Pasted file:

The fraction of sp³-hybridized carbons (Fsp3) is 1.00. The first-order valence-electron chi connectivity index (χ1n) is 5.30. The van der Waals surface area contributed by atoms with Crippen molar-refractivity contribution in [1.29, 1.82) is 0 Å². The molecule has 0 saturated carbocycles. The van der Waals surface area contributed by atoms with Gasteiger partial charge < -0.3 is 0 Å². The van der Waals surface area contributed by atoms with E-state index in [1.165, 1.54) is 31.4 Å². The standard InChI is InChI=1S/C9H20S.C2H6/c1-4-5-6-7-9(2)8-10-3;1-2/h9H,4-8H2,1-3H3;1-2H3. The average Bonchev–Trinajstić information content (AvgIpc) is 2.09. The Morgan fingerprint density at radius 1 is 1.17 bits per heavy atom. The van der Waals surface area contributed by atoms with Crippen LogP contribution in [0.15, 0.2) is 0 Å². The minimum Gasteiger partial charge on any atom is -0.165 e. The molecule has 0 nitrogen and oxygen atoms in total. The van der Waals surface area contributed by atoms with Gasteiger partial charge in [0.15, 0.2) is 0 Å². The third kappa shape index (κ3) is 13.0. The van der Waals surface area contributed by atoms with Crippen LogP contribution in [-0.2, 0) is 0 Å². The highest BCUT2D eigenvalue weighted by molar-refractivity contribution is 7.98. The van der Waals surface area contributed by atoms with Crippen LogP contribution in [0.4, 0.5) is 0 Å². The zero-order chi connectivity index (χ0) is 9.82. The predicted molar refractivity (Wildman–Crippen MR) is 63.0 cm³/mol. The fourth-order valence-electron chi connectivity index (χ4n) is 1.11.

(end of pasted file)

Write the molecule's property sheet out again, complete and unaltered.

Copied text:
The fraction of sp³-hybridized carbons (Fsp3) is 1.00. The first-order valence-electron chi connectivity index (χ1n) is 5.30. The van der Waals surface area contributed by atoms with Crippen molar-refractivity contribution in [1.29, 1.82) is 0 Å². The molecule has 0 saturated carbocycles. The van der Waals surface area contributed by atoms with Gasteiger partial charge < -0.3 is 0 Å². The van der Waals surface area contributed by atoms with E-state index in [1.165, 1.54) is 31.4 Å². The standard InChI is InChI=1S/C9H20S.C2H6/c1-4-5-6-7-9(2)8-10-3;1-2/h9H,4-8H2,1-3H3;1-2H3. The average Bonchev–Trinajstić information content (AvgIpc) is 2.09. The Morgan fingerprint density at radius 1 is 1.17 bits per heavy atom. The van der Waals surface area contributed by atoms with Crippen LogP contribution in [0.15, 0.2) is 0 Å². The minimum Gasteiger partial charge on any atom is -0.165 e. The molecule has 0 nitrogen and oxygen atoms in total. The van der Waals surface area contributed by atoms with Gasteiger partial charge in [0.15, 0.2) is 0 Å². The third kappa shape index (κ3) is 13.0. The van der Waals surface area contributed by atoms with Crippen LogP contribution in [-0.2, 0) is 0 Å². The highest BCUT2D eigenvalue weighted by molar-refractivity contribution is 7.98. The van der Waals surface area contributed by atoms with Crippen LogP contribution in [0.4, 0.5) is 0 Å². The zero-order chi connectivity index (χ0) is 9.82. The predicted molar refractivity (Wildman–Crippen MR) is 63.0 cm³/mol. The fourth-order valence-electron chi connectivity index (χ4n) is 1.11.